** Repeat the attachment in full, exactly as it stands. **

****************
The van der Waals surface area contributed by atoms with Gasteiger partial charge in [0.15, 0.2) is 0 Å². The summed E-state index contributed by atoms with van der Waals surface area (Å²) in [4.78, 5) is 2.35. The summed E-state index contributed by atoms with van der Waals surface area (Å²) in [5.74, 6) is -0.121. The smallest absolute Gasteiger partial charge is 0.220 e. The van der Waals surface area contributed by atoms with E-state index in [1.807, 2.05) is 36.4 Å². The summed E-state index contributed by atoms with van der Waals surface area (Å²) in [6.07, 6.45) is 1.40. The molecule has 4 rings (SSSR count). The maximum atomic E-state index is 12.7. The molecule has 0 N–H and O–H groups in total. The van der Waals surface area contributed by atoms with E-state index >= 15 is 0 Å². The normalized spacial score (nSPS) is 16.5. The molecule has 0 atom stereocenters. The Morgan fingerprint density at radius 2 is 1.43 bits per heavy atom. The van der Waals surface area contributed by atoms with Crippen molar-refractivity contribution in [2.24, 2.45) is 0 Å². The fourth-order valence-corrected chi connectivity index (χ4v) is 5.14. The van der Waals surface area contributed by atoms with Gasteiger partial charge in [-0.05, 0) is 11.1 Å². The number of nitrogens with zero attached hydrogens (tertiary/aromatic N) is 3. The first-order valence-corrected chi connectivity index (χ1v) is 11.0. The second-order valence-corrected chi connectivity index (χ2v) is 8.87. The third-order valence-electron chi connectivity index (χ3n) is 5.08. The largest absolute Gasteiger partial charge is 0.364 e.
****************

The van der Waals surface area contributed by atoms with Gasteiger partial charge in [0.15, 0.2) is 0 Å². The summed E-state index contributed by atoms with van der Waals surface area (Å²) in [4.78, 5) is 2.35. The summed E-state index contributed by atoms with van der Waals surface area (Å²) in [5.74, 6) is -0.121. The smallest absolute Gasteiger partial charge is 0.220 e. The van der Waals surface area contributed by atoms with E-state index in [1.807, 2.05) is 36.4 Å². The summed E-state index contributed by atoms with van der Waals surface area (Å²) in [6.07, 6.45) is 1.40. The molecule has 4 rings (SSSR count). The maximum atomic E-state index is 12.7. The molecule has 0 N–H and O–H groups in total. The van der Waals surface area contributed by atoms with E-state index >= 15 is 0 Å². The normalized spacial score (nSPS) is 16.5. The molecule has 0 atom stereocenters. The Morgan fingerprint density at radius 2 is 1.43 bits per heavy atom. The van der Waals surface area contributed by atoms with Crippen molar-refractivity contribution in [2.24, 2.45) is 0 Å². The fourth-order valence-corrected chi connectivity index (χ4v) is 5.14. The van der Waals surface area contributed by atoms with Gasteiger partial charge in [-0.05, 0) is 11.1 Å². The number of nitrogens with zero attached hydrogens (tertiary/aromatic N) is 3. The first-order valence-corrected chi connectivity index (χ1v) is 11.0. The second-order valence-corrected chi connectivity index (χ2v) is 8.87. The third-order valence-electron chi connectivity index (χ3n) is 5.08. The largest absolute Gasteiger partial charge is 0.364 e.